Hence you cannot cherrypick the sexual revolution. It’s all in or all out. It’s like trying to drink the non-poisonous bits of a glass of water with a droplet of poison in it.

Try to set artificial boundary markers – a semi-Christianised version of covenantal relationships that recognises same sex marriage as honouring to God for example -, and the Sexular Age will turn on you in an instant. Unless you can come up with a deep, rich theological, traditionally secure reason why “this” is okay, but “that” is not okay, you will have no choice but to keep on affirming whatever moral rabbit is pulled out of the sexuality hat. “For my latest trick: Taddah! Bet you didn’t see that one coming!”

Or you will have a choice. You can beat a hasty retreat, lick your wounds, and admit that you blew it. And then regather some orthodoxy if you can. My guess is you will go inexorably onwards, because that’s easier, and because you, yourself, will be affirmed if you do. And being affirmed is just as addictive as affirming.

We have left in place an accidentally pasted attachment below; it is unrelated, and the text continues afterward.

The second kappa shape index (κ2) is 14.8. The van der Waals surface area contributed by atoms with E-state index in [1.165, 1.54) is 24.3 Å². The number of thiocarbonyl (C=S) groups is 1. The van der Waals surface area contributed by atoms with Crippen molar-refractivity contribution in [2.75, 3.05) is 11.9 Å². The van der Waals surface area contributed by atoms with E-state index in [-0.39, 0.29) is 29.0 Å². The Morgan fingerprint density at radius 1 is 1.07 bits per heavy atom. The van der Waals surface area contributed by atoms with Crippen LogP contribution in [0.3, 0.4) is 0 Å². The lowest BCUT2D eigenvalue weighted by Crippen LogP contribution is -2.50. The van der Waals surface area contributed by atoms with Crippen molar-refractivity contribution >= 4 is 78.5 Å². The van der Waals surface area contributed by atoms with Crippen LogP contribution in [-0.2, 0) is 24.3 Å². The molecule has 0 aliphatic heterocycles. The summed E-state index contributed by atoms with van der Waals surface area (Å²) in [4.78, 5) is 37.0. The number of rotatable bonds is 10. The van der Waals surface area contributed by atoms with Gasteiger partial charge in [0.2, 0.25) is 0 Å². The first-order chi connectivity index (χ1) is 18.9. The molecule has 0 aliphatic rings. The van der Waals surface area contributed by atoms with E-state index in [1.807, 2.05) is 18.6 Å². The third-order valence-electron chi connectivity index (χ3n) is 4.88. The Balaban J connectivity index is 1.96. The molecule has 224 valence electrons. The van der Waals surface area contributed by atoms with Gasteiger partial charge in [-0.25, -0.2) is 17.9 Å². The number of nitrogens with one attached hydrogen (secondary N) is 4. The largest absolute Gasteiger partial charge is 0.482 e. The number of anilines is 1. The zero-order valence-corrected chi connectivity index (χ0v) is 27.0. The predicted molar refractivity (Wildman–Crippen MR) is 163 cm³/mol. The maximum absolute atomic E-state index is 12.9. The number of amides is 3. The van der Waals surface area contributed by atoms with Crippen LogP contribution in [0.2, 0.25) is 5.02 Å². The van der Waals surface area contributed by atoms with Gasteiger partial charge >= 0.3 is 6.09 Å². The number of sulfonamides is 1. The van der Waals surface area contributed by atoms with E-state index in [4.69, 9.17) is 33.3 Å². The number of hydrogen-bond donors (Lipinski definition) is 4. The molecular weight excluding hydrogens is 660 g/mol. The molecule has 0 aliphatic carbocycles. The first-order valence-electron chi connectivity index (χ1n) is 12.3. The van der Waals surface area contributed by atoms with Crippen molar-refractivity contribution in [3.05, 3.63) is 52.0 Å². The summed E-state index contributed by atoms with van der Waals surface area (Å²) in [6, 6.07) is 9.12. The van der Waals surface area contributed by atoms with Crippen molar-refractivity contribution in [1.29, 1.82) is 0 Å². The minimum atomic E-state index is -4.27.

Having basked in affirmation for so long, as opposed to being scolded for being the bad guys, you will find that you have grown a deep-rooted, wildly sprouting desire to be affirmed.

As Jesus himself said in The Beatitudes:

Blessed are you when others affirm you and speak well of you and heap all sorts of praise on you on my account.

Or was it the other way around? I forget.

If you can navigate a path that retains “affirming” but rejects the grooming of nine year olds in classrooms by the state, then you’ve got your work cut out for you to find a way to ensure that two plus two does not equal five. In other words, you will become a linguistic and philosophical contortionist. Or in even other “other” words, a false teacher.

It will end in tears. That’s obvious. And if not tears for you, then for a whole bunch of now-nine-year-olds who in twenty years time will look back at these moments and ask the adults in their lives one of two questions “Why did you set me up to be groomed?” or “Why did you watch on and do nothing about it?”